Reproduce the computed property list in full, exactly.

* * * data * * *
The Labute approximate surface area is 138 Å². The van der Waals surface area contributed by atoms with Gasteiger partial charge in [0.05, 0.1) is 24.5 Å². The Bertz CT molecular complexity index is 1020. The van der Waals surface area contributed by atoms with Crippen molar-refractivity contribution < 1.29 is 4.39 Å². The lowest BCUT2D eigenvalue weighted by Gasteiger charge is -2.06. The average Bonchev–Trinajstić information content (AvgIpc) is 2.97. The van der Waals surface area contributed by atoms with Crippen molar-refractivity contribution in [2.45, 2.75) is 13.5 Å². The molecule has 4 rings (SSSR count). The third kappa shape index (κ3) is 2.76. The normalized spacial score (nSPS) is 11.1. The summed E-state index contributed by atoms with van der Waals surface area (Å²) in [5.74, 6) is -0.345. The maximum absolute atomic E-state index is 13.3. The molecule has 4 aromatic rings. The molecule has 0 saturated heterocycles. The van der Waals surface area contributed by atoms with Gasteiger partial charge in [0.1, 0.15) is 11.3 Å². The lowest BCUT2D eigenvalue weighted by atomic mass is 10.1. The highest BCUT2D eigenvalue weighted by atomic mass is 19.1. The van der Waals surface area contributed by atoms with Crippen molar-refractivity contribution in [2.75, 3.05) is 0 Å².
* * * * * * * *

The Labute approximate surface area is 138 Å². The van der Waals surface area contributed by atoms with Gasteiger partial charge in [0.05, 0.1) is 24.5 Å². The Bertz CT molecular complexity index is 1020. The van der Waals surface area contributed by atoms with Crippen molar-refractivity contribution < 1.29 is 4.39 Å². The lowest BCUT2D eigenvalue weighted by Gasteiger charge is -2.06. The average Bonchev–Trinajstić information content (AvgIpc) is 2.97. The van der Waals surface area contributed by atoms with Crippen molar-refractivity contribution in [2.45, 2.75) is 13.5 Å². The molecule has 4 rings (SSSR count). The third kappa shape index (κ3) is 2.76. The normalized spacial score (nSPS) is 11.1. The summed E-state index contributed by atoms with van der Waals surface area (Å²) in [5.74, 6) is -0.345. The maximum absolute atomic E-state index is 13.3. The molecule has 4 aromatic rings. The molecule has 0 saturated heterocycles. The van der Waals surface area contributed by atoms with Gasteiger partial charge in [0.1, 0.15) is 11.3 Å². The lowest BCUT2D eigenvalue weighted by atomic mass is 10.1. The highest BCUT2D eigenvalue weighted by atomic mass is 19.1. The van der Waals surface area contributed by atoms with Crippen molar-refractivity contribution in [2.75, 3.05) is 0 Å².